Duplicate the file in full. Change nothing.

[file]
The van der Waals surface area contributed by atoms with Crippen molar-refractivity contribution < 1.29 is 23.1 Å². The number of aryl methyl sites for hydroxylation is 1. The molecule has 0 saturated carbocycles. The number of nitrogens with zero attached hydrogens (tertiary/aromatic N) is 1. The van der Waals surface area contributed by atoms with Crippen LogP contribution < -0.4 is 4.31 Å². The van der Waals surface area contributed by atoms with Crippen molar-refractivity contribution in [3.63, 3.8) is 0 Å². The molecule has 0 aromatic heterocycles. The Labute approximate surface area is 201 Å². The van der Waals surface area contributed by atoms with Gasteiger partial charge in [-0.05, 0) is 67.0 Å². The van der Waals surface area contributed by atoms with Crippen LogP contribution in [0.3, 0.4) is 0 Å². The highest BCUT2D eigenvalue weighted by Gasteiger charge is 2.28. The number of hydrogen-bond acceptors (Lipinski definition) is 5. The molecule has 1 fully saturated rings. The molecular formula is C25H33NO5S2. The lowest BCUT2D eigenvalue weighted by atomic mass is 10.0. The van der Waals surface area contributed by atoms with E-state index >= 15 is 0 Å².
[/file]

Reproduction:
The van der Waals surface area contributed by atoms with Crippen molar-refractivity contribution < 1.29 is 23.1 Å². The number of aryl methyl sites for hydroxylation is 1. The molecule has 0 saturated carbocycles. The number of nitrogens with zero attached hydrogens (tertiary/aromatic N) is 1. The van der Waals surface area contributed by atoms with Crippen LogP contribution < -0.4 is 4.31 Å². The van der Waals surface area contributed by atoms with Crippen molar-refractivity contribution in [3.63, 3.8) is 0 Å². The molecule has 0 aromatic heterocycles. The Labute approximate surface area is 201 Å². The van der Waals surface area contributed by atoms with Gasteiger partial charge in [-0.05, 0) is 67.0 Å². The van der Waals surface area contributed by atoms with Crippen LogP contribution in [0.3, 0.4) is 0 Å². The highest BCUT2D eigenvalue weighted by Gasteiger charge is 2.28. The number of hydrogen-bond acceptors (Lipinski definition) is 5. The molecule has 1 fully saturated rings. The molecular formula is C25H33NO5S2. The lowest BCUT2D eigenvalue weighted by atomic mass is 10.0. The van der Waals surface area contributed by atoms with E-state index >= 15 is 0 Å².